Brussels Daily
20 Jul 2016


Brussels Daily


Energy Union and Climate Action: Driving Europe’s transition to a low-carbon economy

The Commission is working to keep the EU competitive as the global social economic model changes following the impetus to move towards a modern and low-carbon economy set by the Paris Agreement on climate change. Today’s proposals set clear and fair guiding principles to Member States to prepare for the future and keep Europe competitive. This is part and parcel of the Energy Union and a forward-looking Climate Change policy. In 2014 the EU agreed to a clear commitment: to collectively reduce greenhouse gas emissions of at least 40% by 2030 compared to 1990 levels across all sectors of the economy. Today’s proposals present binding annual greenhouse gas emissions targets for Member States from 2021-2030 for the transport, buildings, agriculture, waste, land-use and forestry sectors as contributors to EU climate action (see MEMO/16/2499 and MEMO/16/2496). The new framework is based on the principles of fairness, solidarity, cost-effectiveness and environmental integrity. All Member States are concerned, as they will be in the forefront in deciding how to implement the measures to meet the agreed 2030 target. The Commission is also presenting a strategy on low-emission mobility setting the course for the development of EU-wide measures on low and zero-emission vehicles and alternative low-emissions fuels (see MEMO/16/2497). Together with last year’s proposal for the revision of the EU Emission Trading System (ETS), this legislative package will steer Europe’s low-carbon transition and respond to the commitments made by the European Union countries under the Paris Agreement on climate change. See the entire press release.


Posting of Workers: Commission discusses concerns of national Parliaments and finds that proposal does not breach subsidiarity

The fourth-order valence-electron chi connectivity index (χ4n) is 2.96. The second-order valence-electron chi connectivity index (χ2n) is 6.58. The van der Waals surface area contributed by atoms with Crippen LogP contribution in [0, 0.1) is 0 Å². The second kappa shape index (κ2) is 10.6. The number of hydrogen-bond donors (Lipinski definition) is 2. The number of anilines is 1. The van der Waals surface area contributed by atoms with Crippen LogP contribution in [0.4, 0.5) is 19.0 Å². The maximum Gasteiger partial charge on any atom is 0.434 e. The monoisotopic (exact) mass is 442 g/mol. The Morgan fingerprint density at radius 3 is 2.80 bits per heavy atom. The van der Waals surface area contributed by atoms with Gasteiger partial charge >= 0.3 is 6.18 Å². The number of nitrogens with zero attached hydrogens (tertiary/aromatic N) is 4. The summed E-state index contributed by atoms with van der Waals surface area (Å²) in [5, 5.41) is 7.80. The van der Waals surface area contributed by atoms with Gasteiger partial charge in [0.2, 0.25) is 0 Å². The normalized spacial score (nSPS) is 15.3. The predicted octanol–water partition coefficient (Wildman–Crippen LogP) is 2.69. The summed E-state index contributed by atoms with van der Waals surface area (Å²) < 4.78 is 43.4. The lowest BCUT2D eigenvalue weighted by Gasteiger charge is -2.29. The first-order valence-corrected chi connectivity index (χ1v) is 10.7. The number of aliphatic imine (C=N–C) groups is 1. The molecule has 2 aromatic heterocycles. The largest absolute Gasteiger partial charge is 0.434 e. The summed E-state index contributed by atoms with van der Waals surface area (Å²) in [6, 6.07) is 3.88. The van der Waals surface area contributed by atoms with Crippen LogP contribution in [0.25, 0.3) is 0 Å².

Today the College adopted a Communication re-examining its proposal for a revision of the Posting of Workers Directive in the context of the subsidiarity control mechanism that several national parliaments triggered in May. After careful consideration of their views, the Commission concludes that the proposal for a revision of the Directive does not constitute a breach of the subsidiarity principle. Commissioner for Employment, Social Affairs, Skills and Labour Mobility, Marianne Thyssen, said: “The voices of national Parliaments have a strong political relevance for the Commission and I am very grateful for their active involvement. We have carefully analysed all arguments put forward by national Parliaments and discussed their concerns with them. All things considered, we have concluded that our proposal fully complies with the principle of subsidiarity and we will therefore maintain it. Posting of workers is a cross-border issue by nature. The Juncker Commission remains firmly committed to the free movement of people on the basis of rules that are clear, fair for everybody and enforced on the ground.” A full press release is available here.



BXL WEDNESDAY   Daily News 20 – 07 – 2016

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